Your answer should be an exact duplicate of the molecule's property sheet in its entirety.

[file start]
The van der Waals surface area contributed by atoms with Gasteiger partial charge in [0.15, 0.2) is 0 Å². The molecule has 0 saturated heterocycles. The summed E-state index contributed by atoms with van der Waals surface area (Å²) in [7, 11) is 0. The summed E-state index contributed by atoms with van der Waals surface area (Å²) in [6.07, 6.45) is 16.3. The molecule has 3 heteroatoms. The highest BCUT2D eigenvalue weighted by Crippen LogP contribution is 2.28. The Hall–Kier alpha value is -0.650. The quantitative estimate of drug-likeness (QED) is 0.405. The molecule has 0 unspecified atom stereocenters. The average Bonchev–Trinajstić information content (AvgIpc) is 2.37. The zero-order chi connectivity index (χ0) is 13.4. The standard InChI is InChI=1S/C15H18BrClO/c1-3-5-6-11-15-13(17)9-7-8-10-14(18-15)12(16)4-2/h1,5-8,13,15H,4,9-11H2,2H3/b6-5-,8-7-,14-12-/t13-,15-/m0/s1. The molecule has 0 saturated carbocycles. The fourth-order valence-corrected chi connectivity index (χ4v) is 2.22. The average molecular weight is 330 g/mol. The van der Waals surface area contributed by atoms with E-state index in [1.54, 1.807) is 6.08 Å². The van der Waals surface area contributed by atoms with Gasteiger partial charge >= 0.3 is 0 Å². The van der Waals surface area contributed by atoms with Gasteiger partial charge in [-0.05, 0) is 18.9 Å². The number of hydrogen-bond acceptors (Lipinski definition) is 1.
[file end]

The van der Waals surface area contributed by atoms with Gasteiger partial charge in [0.15, 0.2) is 0 Å². The molecule has 0 saturated heterocycles. The summed E-state index contributed by atoms with van der Waals surface area (Å²) in [7, 11) is 0. The summed E-state index contributed by atoms with van der Waals surface area (Å²) in [6.07, 6.45) is 16.3. The molecule has 3 heteroatoms. The highest BCUT2D eigenvalue weighted by Crippen LogP contribution is 2.28. The Hall–Kier alpha value is -0.650. The quantitative estimate of drug-likeness (QED) is 0.405. The molecule has 0 unspecified atom stereocenters. The average Bonchev–Trinajstić information content (AvgIpc) is 2.37. The zero-order chi connectivity index (χ0) is 13.4. The standard InChI is InChI=1S/C15H18BrClO/c1-3-5-6-11-15-13(17)9-7-8-10-14(18-15)12(16)4-2/h1,5-8,13,15H,4,9-11H2,2H3/b6-5-,8-7-,14-12-/t13-,15-/m0/s1. The molecule has 0 saturated carbocycles. The fourth-order valence-corrected chi connectivity index (χ4v) is 2.22. The average molecular weight is 330 g/mol. The van der Waals surface area contributed by atoms with E-state index in [1.54, 1.807) is 6.08 Å². The van der Waals surface area contributed by atoms with Gasteiger partial charge >= 0.3 is 0 Å². The van der Waals surface area contributed by atoms with Gasteiger partial charge in [-0.05, 0) is 18.9 Å². The number of hydrogen-bond acceptors (Lipinski definition) is 1.